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The Churkendoose Review by Melissa ThebergeBy Lynda Bulla
Katy-Did Publishing LLC
San Joaquin, CA 93660
Barnyard stories can be fun, and The Churkendoose combines a barnyard setting with lessons about growing up. It was originally written in 1946 and was rewritten based on childhood memories for this 2004 version. This hardcover storybook is full of illustrations and bold type, and seems more suitable as a read-aloud than as an easy reader for young children. The story includes quite a bit of dialogue, which is printed in a larger type to help it stand out on the page. Because the storyline involves a song, a CD with two music tracks is attached to the back cover of the book. One track includes the song with lyrics, and the other is just the music so children can sing along. The sound on the CD is not of the highest quality, and it is somewhat difficult to hear the lyrics.
The story itself begins with the arrival of a mysterious egg at the barnyard. Turkeys, geese, ducks, and chickens all work together to hatch it, though they disagree about the methods quite a bit. The hatchling is unique, so a disagreement ensues regarding who should raise him and how, which results in a shared effort by all. Meanwhile, the youngsters of all breeds tease the unusual hatchling, and somehow, he manages to just ignore their behavior and grow into a confident bird who is admired by all. He later discovers that he is a gifted singer, and since he is unlike any bird in the barnyard, he finally decides he is a combination of them all--Churkendoose. The message here is to be true to yourself while recognizing the influence of those around you.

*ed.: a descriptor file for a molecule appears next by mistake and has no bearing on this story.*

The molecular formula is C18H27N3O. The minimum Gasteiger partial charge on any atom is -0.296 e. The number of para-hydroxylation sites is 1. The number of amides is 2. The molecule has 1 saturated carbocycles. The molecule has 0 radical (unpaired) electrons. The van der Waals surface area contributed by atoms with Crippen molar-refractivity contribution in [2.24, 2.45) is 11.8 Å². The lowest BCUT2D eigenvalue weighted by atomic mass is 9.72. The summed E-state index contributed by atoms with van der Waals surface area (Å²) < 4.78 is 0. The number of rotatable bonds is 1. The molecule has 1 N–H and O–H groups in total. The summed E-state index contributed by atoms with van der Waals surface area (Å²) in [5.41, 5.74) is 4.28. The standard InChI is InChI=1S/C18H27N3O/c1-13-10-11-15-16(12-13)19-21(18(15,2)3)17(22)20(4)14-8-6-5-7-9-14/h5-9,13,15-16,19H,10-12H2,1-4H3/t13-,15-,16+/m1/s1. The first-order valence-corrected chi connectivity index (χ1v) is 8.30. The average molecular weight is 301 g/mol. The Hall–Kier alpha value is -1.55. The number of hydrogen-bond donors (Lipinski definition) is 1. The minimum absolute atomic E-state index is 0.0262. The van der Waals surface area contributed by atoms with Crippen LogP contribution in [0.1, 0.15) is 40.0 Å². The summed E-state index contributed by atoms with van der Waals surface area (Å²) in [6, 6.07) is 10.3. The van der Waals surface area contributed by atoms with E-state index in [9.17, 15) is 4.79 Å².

The commentary on the back of the book says that this story "is about coming together for a common good, about acceptance and growing up and making choices." While I do think that it attempts these lofty tasks, I am afraid that in the end it falls short. The Churkendoose is intended for young children, but I find it a bit too complicated to express the messages it intends, and the young reader is left to make a lot of assumptions without the author's guidance. It was easy to become confused about which bird was speaking, especially since all four breeds had varied responses to the unusual hatchling. Additionally, the beige and white color palette used for the birds was very similar for each breed, making it difficult to rely on visual cues. The Churkendoose himself actually looks quite a bit like an ostrich, which added to the confusion.
I first read this story with my five-year-old, who liked the funny-sounding title, the purple egg, and the song, but she found it difficult to tell me more than this. My two older girls enjoyed reading it as well, but their impressions were similarly brief. Unfortunately, I do not think this book is one that I would purchase or recommend adding to a personal library. However, I do appreciate the author's and illustrator's personal connection to this old story, and I'm sure it will continue to be precious in their memory.